We Can't Go On Together With Suspicious Minds.
One of the most requested photographs in the history of the American National Archives is also one of the most unlikely and the one of the most trivial. Yet, that image is sold by the government on T-shirts, coffee mugs, magnets, totes, and (if they set their mind to it) could probably solve the National Debt just by the merch from this one image alone. Until such a time that the Archive starts selling Trump-Steaks, probably this one image—this one weird, unsettling image—has done a lot to generating income for the U.S. Government.
That, and Elvis stamps.
Which, by the way, is more than related. I'm talking about the not historic meeting on December 21, 1970 between Richard M. Nixon, President of the United States, and Elvis A. Presley, The King.
"The King of what?" grouses Nixon (Kevin Spacey) in the new version of the event, Elvis & Nixon (directed by Liza Johnson from a screenplay by Joey and Hanala Sagal and "farm boy" Cary Elwes). Presley is wondering that himself. He's getting heat from "'Silla," father Vernon, and the Colonel* for spending so much money on lavish Christmas gifts. When we first see him (in the form of Michael Shannon, a bit too grizzled for the role but not without its soft-spoken sympathies), he's alone, watching TV in the "television room" of Graceland, Dr. Strangelove (his favorite movie) on one screen, and the news on the others, giggling at one and becoming depressed to the point of shooting out the screen of the others.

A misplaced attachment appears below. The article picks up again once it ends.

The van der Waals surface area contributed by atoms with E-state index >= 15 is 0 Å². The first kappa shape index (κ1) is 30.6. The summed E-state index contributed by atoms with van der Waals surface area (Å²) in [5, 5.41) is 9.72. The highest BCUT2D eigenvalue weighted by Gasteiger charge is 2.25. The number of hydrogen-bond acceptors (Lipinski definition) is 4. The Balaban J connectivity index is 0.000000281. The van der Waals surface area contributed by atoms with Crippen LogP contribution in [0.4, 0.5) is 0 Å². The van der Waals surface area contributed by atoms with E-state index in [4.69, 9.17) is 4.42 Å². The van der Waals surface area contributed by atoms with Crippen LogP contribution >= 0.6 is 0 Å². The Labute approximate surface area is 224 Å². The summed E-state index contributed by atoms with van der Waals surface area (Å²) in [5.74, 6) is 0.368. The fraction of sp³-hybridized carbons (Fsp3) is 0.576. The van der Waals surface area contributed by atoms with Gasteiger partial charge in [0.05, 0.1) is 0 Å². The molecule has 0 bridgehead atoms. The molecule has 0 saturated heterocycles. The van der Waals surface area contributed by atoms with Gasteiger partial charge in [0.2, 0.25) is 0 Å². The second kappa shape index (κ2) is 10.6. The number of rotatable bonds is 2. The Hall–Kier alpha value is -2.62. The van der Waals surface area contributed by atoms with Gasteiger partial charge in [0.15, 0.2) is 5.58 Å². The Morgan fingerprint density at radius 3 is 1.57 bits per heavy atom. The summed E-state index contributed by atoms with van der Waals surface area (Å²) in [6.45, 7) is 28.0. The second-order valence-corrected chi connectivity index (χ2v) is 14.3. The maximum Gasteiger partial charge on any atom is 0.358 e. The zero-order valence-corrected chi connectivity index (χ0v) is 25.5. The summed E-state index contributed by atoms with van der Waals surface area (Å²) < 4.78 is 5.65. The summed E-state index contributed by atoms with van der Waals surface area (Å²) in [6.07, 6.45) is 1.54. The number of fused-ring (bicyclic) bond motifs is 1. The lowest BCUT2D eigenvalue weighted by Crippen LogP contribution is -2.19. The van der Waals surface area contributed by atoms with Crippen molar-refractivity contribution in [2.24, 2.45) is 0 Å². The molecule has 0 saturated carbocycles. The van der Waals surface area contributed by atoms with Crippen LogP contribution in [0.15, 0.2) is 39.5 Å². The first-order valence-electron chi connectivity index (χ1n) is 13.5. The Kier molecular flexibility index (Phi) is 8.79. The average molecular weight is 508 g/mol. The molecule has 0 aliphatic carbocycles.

Time to get a little air. For Presley, that usually means going out with his driver to get a maple bar, but in this case, it means going to the airport to book a flight back to LA. That's not a problem—money's not an issue and the gal at the ticket counter is only too hyper-ventilating to help—there is an issue with ID, as Elvis doesn't have any, save for a deputy badge from Shelby County, Tennessee. And then there are his guns, one in his shoulder holster and one in his boot. That gets him sent to security and a phone call is made to one of his "Memphis Mafia," Jerry Schilling (Alex Pettyfer), who is trying to make a career for himself behind the scenes in Hollywood. Schilling is a boyhood friend of Presley's, is aware of his eccentricities but also his power—"Does he have any kids?" is his question. A photo with the security head's daughters gets Elvis clearance to fly and he and Schilling meet up to talk about his real plan—to get a federal badge from the Bureau of Narcotics, which he thinks will give him carte blanche to fly whenever he wants without restrictions. He also thinks that being designated an undercover drug agent will give him freedom to deflect any questions about traveling. With the family coming down on him, freedom is on his mind. He is the King, after all...but he's not feeling very kingly at the moment.
But there is nothing more grandiose than the dreams of kings. Presley and Schilling jet off to Washington D.C. with the idea to request a badge from the President (who better?) or, barring that, from the head of the DEA. This causes a bit of a conflict with Schilling, who has to take time off work but also because he had plans later in the week to have dinner with his fiancee's family to ask for her hand in marriage. Both men on the flight have a sense of urgency to get the matter done in as timely a fashion as possible. On the plane, Presley writes a letter to Nixon requesting a meeting and consideration as an undercover narc, for the good of the country.